In my mind, imagery is inexplicably linked to memories. If I think about something or someone in the past, it comes alive when I have an image to associate that with. And photos make them even more real.
My mom has always taken a lot of photos of our family, and I have too… although not ever as much as the last few years. In fact every year that I’ve designed our annual family photobook, it’s got bigger. This year I’ve designed a whopper of a book… it’s ended up being 92 pages and it’s a 30x30cm book! Not small by any stretch of the imagination. I ordered it today, so I’ll blog about it properly when I get it… but here’s one page as a teaser.
Now here’s the thing… this album for a change has got quite a few photos of me in it. I’ve learnt over the last few years that being in the photos and not just taking them, is just so important. The sad thing is, there’s only ONE image of the four of us in my entire collection of thousands of images taken during last year! ONE!! And there isn’t one of me and my parents together! Or my kids and my parents together!
But anyway, that’s actually not what I was going to talk about tonight. It was something related, but that clearly needed to get out of my head so there you have it.
What was on my mind was the following… and yes it is related…
The best part about being a photographer is being able to watch how people interact with each other and to try and capture that in some way. I love that Laura said a few days ago on Facebook that the photos I took at her wedding made her emotional… it means that I got her wedding right.
My frustration as a photographer is that sometimes I don’t have the time to actually get that emotional connection right… or to capture the person/people properly… but I’m hoping I get that right most of the time. Although I do have to say that at the end of the last summer when I was getting so tired, I knew I needed a break because I was trying too hard.
Now I’m rambling, but capturing it right is so important to me.
Let me explain. Because I do all my marketing via word of mouth, and therefore social media, I do end up getting connected to my clients and/or sometimes their families and friends via some kind of social media site (either blogging or Twitter or Facebook). And because that happens, inevitably I do keep up somewhat connected to my clients’ life stories after the photoshoot ends.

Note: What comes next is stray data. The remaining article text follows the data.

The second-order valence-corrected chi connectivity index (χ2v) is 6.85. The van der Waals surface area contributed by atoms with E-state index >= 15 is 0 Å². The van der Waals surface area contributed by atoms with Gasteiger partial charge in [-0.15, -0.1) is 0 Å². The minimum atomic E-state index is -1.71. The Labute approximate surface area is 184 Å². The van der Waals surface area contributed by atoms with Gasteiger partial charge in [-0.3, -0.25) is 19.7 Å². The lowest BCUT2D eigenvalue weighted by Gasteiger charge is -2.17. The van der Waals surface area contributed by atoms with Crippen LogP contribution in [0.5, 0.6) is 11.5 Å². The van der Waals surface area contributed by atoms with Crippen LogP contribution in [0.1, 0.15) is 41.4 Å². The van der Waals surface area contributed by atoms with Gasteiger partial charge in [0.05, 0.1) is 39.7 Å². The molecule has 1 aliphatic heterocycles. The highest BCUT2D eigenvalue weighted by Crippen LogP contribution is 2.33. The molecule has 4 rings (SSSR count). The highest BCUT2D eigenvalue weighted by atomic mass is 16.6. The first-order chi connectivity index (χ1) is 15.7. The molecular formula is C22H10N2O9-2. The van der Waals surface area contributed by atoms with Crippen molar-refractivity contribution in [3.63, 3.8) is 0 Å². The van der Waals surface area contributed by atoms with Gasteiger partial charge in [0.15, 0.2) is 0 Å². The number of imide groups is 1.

I’ve been capturing other people’s stories for the last 5 years, which is not a very long time. But during that time, I can tell you the following stories about what’s happened since I’ve taken a family’s portraits… and it makes me realise just how important photography really is:
- One family rescheduled their shoot one day because they ended up being too busy… the father died the next week and I ended up taking photos of the funeral instead (I only ever did that once because she was a work colleague and I won’t ever do that again). On a happy note, I did take photos of the wife’s re-marriage the next year and I know the new family unit are very happy.
- A few months after a family shoot with 2 tweens where I took photos of the 2 girls jumping and running, they were both diagnosed with childhood arthritis, and the older sister is now in a wheelchair.
- A most amazing little boy that I took photos of as part of a huge family shoot died… and the photos I took were used at his funeral.
- A little girl got some rare cancer after I took her photos … and I’ve lost track of that story so I have no idea how she’s doing now
Anyway, those are the sad stories… and not all of them. I read a note on Facebook posted by the sister of a groom, who’s wedding I photographed earlier this year and she wrote about the struggle he’s had with his health since the wedding, and that was the trigger for this post actually… it’s not my place to name names and to link to their stories directly because they’re not really my stories to tell.
My story is the way that I feel about the photos I take.
On my other screen right now, is a photoshoot that I’m busy editing, and thinking all these things tonight is making me take more care in the way that I handle their memories.
I’m not just taking photos.
I’m not just capturing stories in images.
I’m creating memories.
I’m preserving life stories.
**updated to link to Liezel’s blog post about her brother. It is in Afrikaans… make a plan to read it and you’ll understand why I wrote this post.